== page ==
How to Attract Orioles

The early bird gets the worm when it comes to attracting orioles to your backyard. Find out more about the oriole family and how to attract them to your yard.

Last April, I was picking up clothes from my daughter’s bedroom floor when my eye caught a flash of orange outside her window. Dirty socks in hand, I was stopped in my tracks by the sight of a brilliant orange-and-black Bullock’s oriole. There he was, clinging to my flower basket, plucking and eating the red blossoms from my geraniums. Oh no, I thought, I don’t have my feeder out!

It was mid-April in New Mexico, and I knew orioles were already arriving. Customers at my bird store had reported seeing them for a week or so, but procrastination got the best of me. Normally a bit of laziness doesn’t make much difference when feeding birds, but with orioles, timing is everything!

After a few minutes, my oriole flew off. Moving quickly, I found my oriole feeder, filled it with sugar water and hung it outside. I never saw the orange guy come back, though.

For the next couple of weeks, I faithfully filled the feeder with fresh nectar every few days, but it was too late.

Orioles are stunning birds, much anticipated by bird lovers. Even though males are brighter, females are gorgeous fliers as well.

How to Attract Orioles: Scott's Oriole

Scott’s Oriole

How to Attract Orioles: Bullock's Oriole

Bullock’s Oriole

How to Attract Orioles: Orchard Oriole

Orchard Oriole

 

 

 

 

 

 

You can find nine orioles in the United States, but only five are common.

Wondering how to attract Orioles to your yard? Baltimore and orchard orioles are widespread in the East, and the Bullock’s is found throughout the West. The Scott’s and hooded orioles are common in the Southwest, but you can see the other four orioles only at the extreme southern edge of Texas or Florida.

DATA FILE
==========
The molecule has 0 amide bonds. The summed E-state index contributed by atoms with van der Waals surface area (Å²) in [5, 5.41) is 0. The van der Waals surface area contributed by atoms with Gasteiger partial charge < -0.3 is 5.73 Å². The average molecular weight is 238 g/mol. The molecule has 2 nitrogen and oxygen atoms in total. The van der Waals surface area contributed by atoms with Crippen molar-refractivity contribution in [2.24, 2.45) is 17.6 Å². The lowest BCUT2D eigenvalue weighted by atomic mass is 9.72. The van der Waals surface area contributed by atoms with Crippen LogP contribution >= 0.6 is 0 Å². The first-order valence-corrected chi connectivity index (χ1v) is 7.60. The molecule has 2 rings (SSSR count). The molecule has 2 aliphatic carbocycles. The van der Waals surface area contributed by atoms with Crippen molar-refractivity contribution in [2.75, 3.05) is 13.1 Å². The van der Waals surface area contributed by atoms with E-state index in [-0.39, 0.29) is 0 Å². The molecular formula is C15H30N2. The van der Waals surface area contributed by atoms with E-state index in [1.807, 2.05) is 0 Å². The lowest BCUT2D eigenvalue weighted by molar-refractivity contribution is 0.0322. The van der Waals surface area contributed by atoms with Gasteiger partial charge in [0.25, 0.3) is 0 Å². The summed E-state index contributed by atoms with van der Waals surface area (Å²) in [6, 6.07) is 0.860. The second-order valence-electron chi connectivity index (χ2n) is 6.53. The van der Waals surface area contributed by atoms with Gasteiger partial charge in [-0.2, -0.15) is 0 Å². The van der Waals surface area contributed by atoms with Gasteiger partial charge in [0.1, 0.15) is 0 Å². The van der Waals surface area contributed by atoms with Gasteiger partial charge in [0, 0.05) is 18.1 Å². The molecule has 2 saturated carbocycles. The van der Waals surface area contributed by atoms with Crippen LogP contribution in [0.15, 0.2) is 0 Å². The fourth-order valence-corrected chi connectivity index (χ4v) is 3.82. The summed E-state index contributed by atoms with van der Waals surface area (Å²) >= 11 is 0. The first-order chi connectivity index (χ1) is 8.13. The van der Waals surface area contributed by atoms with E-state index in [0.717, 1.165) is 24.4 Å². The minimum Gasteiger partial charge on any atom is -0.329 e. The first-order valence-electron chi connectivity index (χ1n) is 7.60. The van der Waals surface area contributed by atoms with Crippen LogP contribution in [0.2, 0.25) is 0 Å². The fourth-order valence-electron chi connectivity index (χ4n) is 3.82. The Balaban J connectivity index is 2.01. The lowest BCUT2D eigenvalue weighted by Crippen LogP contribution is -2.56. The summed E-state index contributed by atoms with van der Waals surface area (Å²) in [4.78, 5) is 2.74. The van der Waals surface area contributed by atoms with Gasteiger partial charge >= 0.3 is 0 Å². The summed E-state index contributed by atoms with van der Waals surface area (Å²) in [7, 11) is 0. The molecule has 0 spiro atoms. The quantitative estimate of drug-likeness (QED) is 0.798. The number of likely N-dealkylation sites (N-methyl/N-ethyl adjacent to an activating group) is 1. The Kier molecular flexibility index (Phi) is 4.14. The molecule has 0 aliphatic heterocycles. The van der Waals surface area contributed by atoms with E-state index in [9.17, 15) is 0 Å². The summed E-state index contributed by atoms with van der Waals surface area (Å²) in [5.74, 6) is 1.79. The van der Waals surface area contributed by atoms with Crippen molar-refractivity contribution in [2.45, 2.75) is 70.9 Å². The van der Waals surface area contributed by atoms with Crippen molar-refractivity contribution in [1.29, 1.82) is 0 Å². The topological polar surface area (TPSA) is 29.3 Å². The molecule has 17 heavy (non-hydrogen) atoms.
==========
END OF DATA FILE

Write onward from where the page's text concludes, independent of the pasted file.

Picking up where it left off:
Orioles spend their winters in Mexico and Central and South America, where they can find a steady source of insects, fruit and nectar. Then they migrate north to nest in early spring.

And what a nest it is! Many orioles look for tall deciduous trees, where they carefully weave together plant fiber and sometimes yarn or string.

Some orioles will take up to 12 days to construct their pendulous sac-shaped nests on the ends of slender branches. This precarious placement keeps the eggs and babies relatively safe from climbing predators and other nest robbers.

Your chance to see orioles doesn’t last long, because most start to migrate south in August. It’s a thrill to see these beautiful and sometimes elusive songbirds. Whether you spot them for just a day or are lucky enough to have them visit your yard most of the summer, they are one of spring’s greatest bird treasures.

All in the Family

BALTIMORE ORIOLE. This stunning black-and-orange bird is found throughout the Midwestern and Eastern U.S. It is very similar in appearance to its Western cousin, the Bullock’s oriole. In fact, at one time both species were considered the same and were called the northern oriole. Their ranges overlap in the middle of the country. Some Baltimore orioles spend their winters as far north as the extreme Southeast coast of the U.S.

BULLOCK’S ORIOLE. Bullock’s orioles are the most widespread orioles in the West, where they prefer to nest in tall trees along streams and rivers. They are named in honor of William Bullock and his son, who did extensive ornithological work in Mexico in the early 1800s. Bullock’s orioles love grasshoppers and will feast on them almost exclusively when they are plentiful.